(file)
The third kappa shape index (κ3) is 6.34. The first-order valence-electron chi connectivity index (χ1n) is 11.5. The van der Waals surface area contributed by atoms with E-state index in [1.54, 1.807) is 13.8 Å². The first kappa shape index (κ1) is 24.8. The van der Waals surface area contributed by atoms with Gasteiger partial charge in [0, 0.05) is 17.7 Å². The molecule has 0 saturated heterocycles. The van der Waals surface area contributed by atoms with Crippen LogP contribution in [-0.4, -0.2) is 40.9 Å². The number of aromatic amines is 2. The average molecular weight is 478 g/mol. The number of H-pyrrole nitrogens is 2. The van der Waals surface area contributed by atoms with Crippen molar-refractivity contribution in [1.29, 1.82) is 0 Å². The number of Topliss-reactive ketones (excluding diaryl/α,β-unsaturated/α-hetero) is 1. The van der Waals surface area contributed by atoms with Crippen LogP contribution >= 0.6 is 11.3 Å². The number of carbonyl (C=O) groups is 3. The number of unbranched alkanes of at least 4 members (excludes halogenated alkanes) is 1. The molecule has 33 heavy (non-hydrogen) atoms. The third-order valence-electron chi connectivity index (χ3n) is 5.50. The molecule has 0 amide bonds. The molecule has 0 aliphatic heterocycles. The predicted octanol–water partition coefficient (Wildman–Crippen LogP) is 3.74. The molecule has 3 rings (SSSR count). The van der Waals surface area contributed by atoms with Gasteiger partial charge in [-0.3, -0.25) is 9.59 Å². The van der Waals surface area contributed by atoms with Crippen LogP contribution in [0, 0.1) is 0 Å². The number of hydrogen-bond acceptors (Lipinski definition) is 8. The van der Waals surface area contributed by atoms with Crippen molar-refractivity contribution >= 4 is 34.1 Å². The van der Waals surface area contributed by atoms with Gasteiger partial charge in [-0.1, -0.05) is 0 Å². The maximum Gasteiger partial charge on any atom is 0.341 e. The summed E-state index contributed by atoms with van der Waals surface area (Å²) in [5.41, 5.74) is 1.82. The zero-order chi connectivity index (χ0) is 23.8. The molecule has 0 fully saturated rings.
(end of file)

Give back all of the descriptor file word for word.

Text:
The third kappa shape index (κ3) is 6.34. The first-order valence-electron chi connectivity index (χ1n) is 11.5. The van der Waals surface area contributed by atoms with E-state index in [1.54, 1.807) is 13.8 Å². The first kappa shape index (κ1) is 24.8. The van der Waals surface area contributed by atoms with Gasteiger partial charge in [0, 0.05) is 17.7 Å². The molecule has 0 saturated heterocycles. The van der Waals surface area contributed by atoms with Crippen LogP contribution in [-0.4, -0.2) is 40.9 Å². The number of aromatic amines is 2. The average molecular weight is 478 g/mol. The number of H-pyrrole nitrogens is 2. The van der Waals surface area contributed by atoms with Crippen molar-refractivity contribution in [1.29, 1.82) is 0 Å². The number of Topliss-reactive ketones (excluding diaryl/α,β-unsaturated/α-hetero) is 1. The van der Waals surface area contributed by atoms with Crippen LogP contribution >= 0.6 is 11.3 Å². The number of carbonyl (C=O) groups is 3. The number of unbranched alkanes of at least 4 members (excludes halogenated alkanes) is 1. The molecule has 33 heavy (non-hydrogen) atoms. The third-order valence-electron chi connectivity index (χ3n) is 5.50. The molecule has 0 amide bonds. The molecule has 0 aliphatic heterocycles. The predicted octanol–water partition coefficient (Wildman–Crippen LogP) is 3.74. The molecule has 3 rings (SSSR count). The van der Waals surface area contributed by atoms with Gasteiger partial charge in [-0.3, -0.25) is 9.59 Å². The van der Waals surface area contributed by atoms with Crippen LogP contribution in [0, 0.1) is 0 Å². The number of hydrogen-bond acceptors (Lipinski definition) is 8. The van der Waals surface area contributed by atoms with Crippen molar-refractivity contribution >= 4 is 34.1 Å². The van der Waals surface area contributed by atoms with Gasteiger partial charge in [-0.1, -0.05) is 0 Å². The maximum Gasteiger partial charge on any atom is 0.341 e. The summed E-state index contributed by atoms with van der Waals surface area (Å²) in [5.41, 5.74) is 1.82. The zero-order chi connectivity index (χ0) is 23.8. The molecule has 0 fully saturated rings.